“Open your mouth.”
Umm, my mouth?
“Just open your mouth, I’ve got something for you.”
It was an odd demand from a man I’d only met about an hour prior. Even odder is that we were currently drifting down the waters of a melted glacier between two continental plates.
Welcome to the Silfra fissure, Iceland.
Water temperature = 3ºC. Personal blood circulation levels = slow.
I looked at my guide, Weston, took the snorkel out of my mouth and did what he asked.
Something sharp landed on my taste buds. A little berry, plucked from the side of the rocks of this body of water. How does a berry grow on the rocky walls of this giant crack in the earth, in such harsh temperatures?
I didn’t have too much time to ponder the answer or ask too many questions. Only a few minutes into my Silfra snorkelling adventure and my lips were numb and no longer nimble enough to hold a clear conversation.
Snorkel back in my mouth, I rolled back over onto my tummy to stare deep down into the abyss below.
SNORKELLING THE SILFRA FISSURE OF ICELAND
The Silfra is a fissure of the earth; a giant crack between the North American and Eurasian continental plates in the Þingvellir National Park of Iceland.
It’s filled with glacier water, crystal clear with 100m visibility.
This lake has become one of Iceland’s most popular tourist attractions, giving visitors the chance to snorkel, free dive or scuba dive between the plates. The temperature remains between 2ºC and 4ºC year-round.
“In another 40 years, you’ll be able to snorkel in another glacier lake,” Weston suggests to us before our journey into the icy waters.
Weston is from Maine, in the US, and moved to Iceland as a scuba diving instructor. Now he takes groups scuba diving, freediving, and snorkelling through the Silfra each day.
“About 20% of people each day don’t finish,” he explains. Twenty percent – that’s a fifth of each day’s tourists who sign up, pay for the experience and bail.
“Some of them are from big cities and they don’t know how to swim.”
Weston says some people lie on their waiver forms, stating they are comfortable swimmers, when in fact, they’ve never entered a pool, lake or ocean in their lives. They think the drysuit will somehow magically keep them buoyant and safe.
Why a person who doesn’t know how to swim would pay hundreds of dollars to snorkel in 3ºC glacier water is beyond me. But that’s travel influencing for you – forgo all risks to do what is popular.
The other reason for people not completing is a little more interesting – fear of heights.
The water of the Silfra is crystal clear, over 100-metre visibility. Which means, as soon as you put your face into the water, you can see metres and metres below you, as if you’re at the top of a skyscraper, peering over the edge.
That’s what happened to Frenchie.
One of the men in our group, a Frenchman in his 50s, was attempting the snorkel with his daughters.
“My English, not so good,” he told me.
“That’s okay,” I replied. “Je parle un peu de francais, monsieur. Il fait froid!”
My limited French put me on good terms with Monsieur. But I could not help him when I heard him freaking out as he entered the water.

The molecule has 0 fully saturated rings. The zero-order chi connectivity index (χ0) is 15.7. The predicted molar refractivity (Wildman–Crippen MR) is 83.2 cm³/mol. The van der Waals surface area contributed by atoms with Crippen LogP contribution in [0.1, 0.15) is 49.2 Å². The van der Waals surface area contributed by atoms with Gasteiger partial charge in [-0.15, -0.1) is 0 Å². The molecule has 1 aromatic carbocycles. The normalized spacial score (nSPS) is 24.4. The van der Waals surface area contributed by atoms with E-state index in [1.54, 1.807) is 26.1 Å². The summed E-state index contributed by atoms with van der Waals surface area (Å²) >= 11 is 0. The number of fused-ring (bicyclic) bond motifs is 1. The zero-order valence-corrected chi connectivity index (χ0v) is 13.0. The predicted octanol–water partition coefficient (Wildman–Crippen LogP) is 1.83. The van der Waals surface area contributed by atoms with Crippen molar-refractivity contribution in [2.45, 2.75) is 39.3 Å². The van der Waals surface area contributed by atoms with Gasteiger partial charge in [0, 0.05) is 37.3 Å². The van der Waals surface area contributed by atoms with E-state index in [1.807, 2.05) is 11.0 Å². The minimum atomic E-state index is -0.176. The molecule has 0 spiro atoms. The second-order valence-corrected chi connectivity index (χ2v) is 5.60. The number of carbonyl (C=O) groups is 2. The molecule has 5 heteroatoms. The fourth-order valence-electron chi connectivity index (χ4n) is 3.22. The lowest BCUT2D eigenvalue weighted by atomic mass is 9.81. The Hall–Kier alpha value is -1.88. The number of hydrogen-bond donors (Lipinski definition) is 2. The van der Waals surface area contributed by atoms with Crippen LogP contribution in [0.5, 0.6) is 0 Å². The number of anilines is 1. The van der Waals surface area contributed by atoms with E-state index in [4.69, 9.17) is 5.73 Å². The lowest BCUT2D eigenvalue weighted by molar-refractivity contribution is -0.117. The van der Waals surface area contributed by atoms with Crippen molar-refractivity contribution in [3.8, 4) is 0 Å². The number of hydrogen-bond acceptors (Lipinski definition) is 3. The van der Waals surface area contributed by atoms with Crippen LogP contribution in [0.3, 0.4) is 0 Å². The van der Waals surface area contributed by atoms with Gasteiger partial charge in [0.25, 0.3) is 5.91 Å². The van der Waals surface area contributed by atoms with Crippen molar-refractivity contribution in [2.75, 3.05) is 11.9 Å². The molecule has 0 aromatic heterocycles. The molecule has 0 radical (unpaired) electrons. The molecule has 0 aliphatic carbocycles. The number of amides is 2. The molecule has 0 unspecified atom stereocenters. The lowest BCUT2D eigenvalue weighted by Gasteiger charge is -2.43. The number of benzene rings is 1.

“Papa! Papa!” one of his daughters yelled.
I rolled onto my back and noticed there was a bit of a commotion, as Monsieur was trying to clamber up the side of the rocks and out of the water.
Weston told us more confident snorkelers to drift a little further along, then wait for him. He helped the poor man out of the water before telling him to walk around and meet us at the lagoon, our exit point.
Frenchie then became a statistic – one of the 20% who signed up and bailed.
He later told me he suffered vertigo. Suddenly he could see deep down through the crack in the earth through the crystal clear waters, and vertigo overpowered him. And that was it – he refused to go back into the water, recognising his limits, albeit a little late in the game.
WHAT DOES THE SILFRA LOOK LIKE?
Entering the Silfra is like a magic vortex between time and space where you can be in two places at one time.
From the surface, the water of the lake looks dark, if not a little murky. In Iceland, weather is fairly drizzly and cloudy – so there was no bright sunlight shining into the water.
But as soon as your face breaks the surface, the scene below is much lighter and the clarity intensifies. Suddenly, you can peer down into a new world below you. It’s a deep chasm, with water so clear it’s like you’re floating or flying in mid-air.
I can understand that if you were afraid of heights, this would be right up there among terrifying experiences.
For me, it was a marvel.
DIVE, FREEDIVE OR SNORKEL THE SILFRA?
I really wanted to scuba dive the Silfra.
But, unfortunately for me, there’s a requirement these days that all scuba divers must be drysuit certified or have at least 10 logged drysuit dives.
I’m a confident and qualified Advanced scuba diver but have never been in a drysuit. Heck, at the start of the year I was living in Fiji and barely even needed a wetsuit. While all the snorkellers wear a drysuit, scuba divers need to know how to control their suits at depth.